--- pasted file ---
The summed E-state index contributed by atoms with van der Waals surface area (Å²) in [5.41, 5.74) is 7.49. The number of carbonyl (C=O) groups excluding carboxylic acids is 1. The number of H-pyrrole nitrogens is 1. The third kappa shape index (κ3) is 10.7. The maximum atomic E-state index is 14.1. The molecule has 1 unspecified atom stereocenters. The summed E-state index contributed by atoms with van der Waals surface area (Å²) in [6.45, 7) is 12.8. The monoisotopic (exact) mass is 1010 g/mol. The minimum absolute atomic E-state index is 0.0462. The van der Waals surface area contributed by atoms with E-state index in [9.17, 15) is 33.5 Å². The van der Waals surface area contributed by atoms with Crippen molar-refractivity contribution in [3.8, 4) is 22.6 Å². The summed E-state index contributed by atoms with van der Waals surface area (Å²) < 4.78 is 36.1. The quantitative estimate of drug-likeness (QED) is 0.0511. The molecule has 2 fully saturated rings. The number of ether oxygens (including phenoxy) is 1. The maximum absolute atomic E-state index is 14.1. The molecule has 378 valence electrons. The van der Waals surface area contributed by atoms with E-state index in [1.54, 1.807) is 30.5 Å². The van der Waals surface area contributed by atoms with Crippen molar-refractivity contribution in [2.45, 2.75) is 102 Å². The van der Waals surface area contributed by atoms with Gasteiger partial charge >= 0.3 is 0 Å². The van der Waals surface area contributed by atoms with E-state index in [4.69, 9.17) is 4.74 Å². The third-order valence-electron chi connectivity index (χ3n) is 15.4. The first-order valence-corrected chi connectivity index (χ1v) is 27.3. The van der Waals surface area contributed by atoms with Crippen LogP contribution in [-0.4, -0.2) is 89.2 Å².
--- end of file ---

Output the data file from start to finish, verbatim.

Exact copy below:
The summed E-state index contributed by atoms with van der Waals surface area (Å²) in [5.41, 5.74) is 7.49. The number of carbonyl (C=O) groups excluding carboxylic acids is 1. The number of H-pyrrole nitrogens is 1. The third kappa shape index (κ3) is 10.7. The maximum atomic E-state index is 14.1. The molecule has 1 unspecified atom stereocenters. The summed E-state index contributed by atoms with van der Waals surface area (Å²) in [6.45, 7) is 12.8. The monoisotopic (exact) mass is 1010 g/mol. The minimum absolute atomic E-state index is 0.0462. The van der Waals surface area contributed by atoms with E-state index in [9.17, 15) is 33.5 Å². The van der Waals surface area contributed by atoms with Crippen molar-refractivity contribution in [3.8, 4) is 22.6 Å². The summed E-state index contributed by atoms with van der Waals surface area (Å²) < 4.78 is 36.1. The quantitative estimate of drug-likeness (QED) is 0.0511. The molecule has 2 fully saturated rings. The number of ether oxygens (including phenoxy) is 1. The maximum absolute atomic E-state index is 14.1. The molecule has 378 valence electrons. The van der Waals surface area contributed by atoms with E-state index in [1.54, 1.807) is 30.5 Å². The van der Waals surface area contributed by atoms with Crippen molar-refractivity contribution in [2.45, 2.75) is 102 Å². The van der Waals surface area contributed by atoms with Gasteiger partial charge >= 0.3 is 0 Å². The van der Waals surface area contributed by atoms with E-state index in [4.69, 9.17) is 4.74 Å². The third-order valence-electron chi connectivity index (χ3n) is 15.4. The first-order valence-corrected chi connectivity index (χ1v) is 27.3. The van der Waals surface area contributed by atoms with Crippen LogP contribution in [-0.4, -0.2) is 89.2 Å².